So two days later we were able to go to Wal-Mart, with a tiny rental car that had a limited amount of trunk space. My mother and I agreed that we would only buy the essentials . . . toothpaste, underwear, soap . . . basic survival stuff. But when she and I pushed our separate baskets up to the checkout line, I saw that we had each put a certain "essential" thing into our carts. We had each gotten a romance novel. We needed that hope and that happy ending, and the optimism that a romance would give us. And it was like a blinding light . . . I don't want to sound over-dramatic, but it was really like a spiritual experience for me. Because I realized that what I did had incredible meaning. And I have never wondered since then if romance novels are as important as "literary" ones.
So I bought a laptop, went to the Super 8 motel where we were staying, and I began Where Dreams Begin. It was a story about redemption, and hope, and overcoming fear through the power of love. And that is why that book will always be my favorite.
Lisa, that is one of the most eloquent defenses of romance I've ever heard. As those of us who love the genre know, there are often big and important things to be had from our little books. What authors do you look to when you need to escape into a great story?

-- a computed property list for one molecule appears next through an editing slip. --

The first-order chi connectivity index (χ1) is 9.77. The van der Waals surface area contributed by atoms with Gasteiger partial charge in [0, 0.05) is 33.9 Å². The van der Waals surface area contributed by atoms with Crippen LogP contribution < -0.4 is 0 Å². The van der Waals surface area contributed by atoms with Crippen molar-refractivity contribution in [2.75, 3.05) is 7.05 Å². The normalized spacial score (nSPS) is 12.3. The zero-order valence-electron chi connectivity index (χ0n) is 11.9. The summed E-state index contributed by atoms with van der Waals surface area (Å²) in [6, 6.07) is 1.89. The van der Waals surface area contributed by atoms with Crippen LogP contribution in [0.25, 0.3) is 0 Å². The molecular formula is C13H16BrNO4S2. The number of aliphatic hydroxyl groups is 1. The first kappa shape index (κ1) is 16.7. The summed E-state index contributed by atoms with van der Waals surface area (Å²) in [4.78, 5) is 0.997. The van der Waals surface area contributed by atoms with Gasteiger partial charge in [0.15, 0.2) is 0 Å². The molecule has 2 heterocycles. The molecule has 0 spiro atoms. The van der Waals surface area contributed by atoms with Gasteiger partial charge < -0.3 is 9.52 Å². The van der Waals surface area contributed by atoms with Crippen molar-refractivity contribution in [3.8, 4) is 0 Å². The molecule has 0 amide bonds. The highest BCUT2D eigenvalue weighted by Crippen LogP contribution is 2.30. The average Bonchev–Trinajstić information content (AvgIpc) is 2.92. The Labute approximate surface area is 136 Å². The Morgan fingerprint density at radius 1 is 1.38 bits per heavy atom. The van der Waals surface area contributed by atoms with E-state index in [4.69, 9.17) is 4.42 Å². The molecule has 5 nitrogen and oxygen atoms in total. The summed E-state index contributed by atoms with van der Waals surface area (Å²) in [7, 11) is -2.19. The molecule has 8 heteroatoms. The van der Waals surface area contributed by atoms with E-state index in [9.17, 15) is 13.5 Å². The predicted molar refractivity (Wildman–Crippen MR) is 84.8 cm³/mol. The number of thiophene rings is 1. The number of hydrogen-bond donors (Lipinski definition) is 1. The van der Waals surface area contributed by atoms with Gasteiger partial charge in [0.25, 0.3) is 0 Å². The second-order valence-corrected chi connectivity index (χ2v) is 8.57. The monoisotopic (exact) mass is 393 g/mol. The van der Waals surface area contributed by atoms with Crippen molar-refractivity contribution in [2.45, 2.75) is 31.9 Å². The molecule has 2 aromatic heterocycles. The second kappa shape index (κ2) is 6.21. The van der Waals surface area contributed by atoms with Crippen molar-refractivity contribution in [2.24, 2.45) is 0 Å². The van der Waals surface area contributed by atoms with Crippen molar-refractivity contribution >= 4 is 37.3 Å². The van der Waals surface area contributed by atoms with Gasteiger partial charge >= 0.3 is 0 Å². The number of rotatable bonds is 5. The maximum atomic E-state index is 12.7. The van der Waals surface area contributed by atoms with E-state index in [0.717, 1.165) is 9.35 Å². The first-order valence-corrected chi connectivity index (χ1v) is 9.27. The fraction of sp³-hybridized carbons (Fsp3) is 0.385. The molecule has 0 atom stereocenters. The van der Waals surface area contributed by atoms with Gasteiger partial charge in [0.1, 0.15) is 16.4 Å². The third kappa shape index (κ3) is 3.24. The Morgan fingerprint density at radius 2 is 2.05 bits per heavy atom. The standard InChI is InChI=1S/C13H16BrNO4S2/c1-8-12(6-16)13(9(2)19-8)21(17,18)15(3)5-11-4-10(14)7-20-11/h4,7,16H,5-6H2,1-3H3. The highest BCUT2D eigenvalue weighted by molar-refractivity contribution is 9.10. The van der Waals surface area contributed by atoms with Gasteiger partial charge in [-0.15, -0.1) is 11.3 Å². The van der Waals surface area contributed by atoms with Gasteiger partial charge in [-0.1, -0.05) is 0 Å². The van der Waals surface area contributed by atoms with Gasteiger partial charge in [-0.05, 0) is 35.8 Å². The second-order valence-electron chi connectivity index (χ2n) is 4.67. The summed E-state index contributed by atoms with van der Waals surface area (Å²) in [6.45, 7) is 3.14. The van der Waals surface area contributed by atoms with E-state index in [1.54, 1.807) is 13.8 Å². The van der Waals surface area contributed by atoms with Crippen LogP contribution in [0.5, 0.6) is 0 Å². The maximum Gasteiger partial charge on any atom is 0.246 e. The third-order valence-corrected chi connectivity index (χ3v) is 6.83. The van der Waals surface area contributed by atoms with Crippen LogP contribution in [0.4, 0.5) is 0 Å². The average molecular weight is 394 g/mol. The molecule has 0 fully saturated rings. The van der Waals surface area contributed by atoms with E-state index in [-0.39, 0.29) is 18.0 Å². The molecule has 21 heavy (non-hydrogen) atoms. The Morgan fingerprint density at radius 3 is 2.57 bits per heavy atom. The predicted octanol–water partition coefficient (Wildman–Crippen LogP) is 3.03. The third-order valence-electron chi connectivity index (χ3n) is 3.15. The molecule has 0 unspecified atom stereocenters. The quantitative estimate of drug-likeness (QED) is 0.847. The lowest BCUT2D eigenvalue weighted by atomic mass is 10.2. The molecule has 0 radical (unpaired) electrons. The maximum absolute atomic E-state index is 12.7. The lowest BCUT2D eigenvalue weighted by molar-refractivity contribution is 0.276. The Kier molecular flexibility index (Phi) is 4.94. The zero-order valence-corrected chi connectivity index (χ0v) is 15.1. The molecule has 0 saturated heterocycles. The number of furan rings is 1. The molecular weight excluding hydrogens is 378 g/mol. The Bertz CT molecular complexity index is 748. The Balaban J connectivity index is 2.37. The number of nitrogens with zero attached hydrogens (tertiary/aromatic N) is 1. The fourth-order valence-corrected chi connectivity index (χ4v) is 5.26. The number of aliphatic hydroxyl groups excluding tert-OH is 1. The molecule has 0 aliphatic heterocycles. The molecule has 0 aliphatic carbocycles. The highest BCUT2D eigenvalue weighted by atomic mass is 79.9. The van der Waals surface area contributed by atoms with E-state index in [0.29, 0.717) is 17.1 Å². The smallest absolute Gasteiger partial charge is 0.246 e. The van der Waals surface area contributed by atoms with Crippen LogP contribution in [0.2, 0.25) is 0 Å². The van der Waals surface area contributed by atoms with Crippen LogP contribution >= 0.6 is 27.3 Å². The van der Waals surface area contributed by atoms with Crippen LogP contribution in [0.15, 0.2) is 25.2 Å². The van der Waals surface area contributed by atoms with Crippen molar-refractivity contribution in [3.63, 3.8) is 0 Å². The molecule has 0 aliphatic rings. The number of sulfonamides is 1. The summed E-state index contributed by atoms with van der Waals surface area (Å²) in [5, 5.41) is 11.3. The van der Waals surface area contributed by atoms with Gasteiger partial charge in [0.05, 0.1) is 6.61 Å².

I try always to buy books by writers whom I think are better than me - which means that I never run out of reading material - LOL. I love to buy books by writers who are all-around wonderful storytellers . . . Christina Dodd and Brockway are the best examples of that, IMO . . . but I also tend to read writers who are very unique in a stylistic sense . . . Laura Kinsale and Judith Ivory in particular. And the Curtises. You could read one page of anything they write, and know immediately who wrote it. These writers all dazzle me . . . they are wordsmiths . . .and I flatter myself by thinking that I try to write with the same craftsman like approach. But ironically, I have a tendency to delete the more obvious quirks of my own style when I'm revising my manuscripts . . . there are times when I have to take out some really pretty verbal flourishes because my instinct is to keep my style an invisible presence, and let the reader focus purely on the story. If a thing is done well, it should look effortless. It's not easy, of course, and I don't always succeed, but that's my goal.